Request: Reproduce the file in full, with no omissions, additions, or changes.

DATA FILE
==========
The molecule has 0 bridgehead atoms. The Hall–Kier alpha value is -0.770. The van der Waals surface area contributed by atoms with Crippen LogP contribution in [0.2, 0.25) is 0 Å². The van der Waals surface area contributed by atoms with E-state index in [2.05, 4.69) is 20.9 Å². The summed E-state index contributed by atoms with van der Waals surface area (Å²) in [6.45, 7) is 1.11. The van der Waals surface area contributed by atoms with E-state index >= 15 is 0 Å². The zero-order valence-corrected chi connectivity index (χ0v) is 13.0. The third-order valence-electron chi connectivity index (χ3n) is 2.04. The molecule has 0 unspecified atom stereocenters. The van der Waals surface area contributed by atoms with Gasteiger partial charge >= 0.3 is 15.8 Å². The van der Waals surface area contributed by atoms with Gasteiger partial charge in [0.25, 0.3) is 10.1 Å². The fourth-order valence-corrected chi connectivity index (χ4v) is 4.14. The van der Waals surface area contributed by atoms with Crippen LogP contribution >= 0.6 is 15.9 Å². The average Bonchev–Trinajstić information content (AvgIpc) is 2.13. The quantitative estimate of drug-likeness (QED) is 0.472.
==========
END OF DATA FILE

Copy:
The molecule has 0 bridgehead atoms. The Hall–Kier alpha value is -0.770. The van der Waals surface area contributed by atoms with Crippen LogP contribution in [0.2, 0.25) is 0 Å². The van der Waals surface area contributed by atoms with E-state index in [2.05, 4.69) is 20.9 Å². The summed E-state index contributed by atoms with van der Waals surface area (Å²) in [6.45, 7) is 1.11. The van der Waals surface area contributed by atoms with E-state index >= 15 is 0 Å². The zero-order valence-corrected chi connectivity index (χ0v) is 13.0. The third-order valence-electron chi connectivity index (χ3n) is 2.04. The molecule has 0 unspecified atom stereocenters. The van der Waals surface area contributed by atoms with Gasteiger partial charge >= 0.3 is 15.8 Å². The van der Waals surface area contributed by atoms with Gasteiger partial charge in [0.25, 0.3) is 10.1 Å². The fourth-order valence-corrected chi connectivity index (χ4v) is 4.14. The van der Waals surface area contributed by atoms with Crippen LogP contribution >= 0.6 is 15.9 Å². The average Bonchev–Trinajstić information content (AvgIpc) is 2.13. The quantitative estimate of drug-likeness (QED) is 0.472.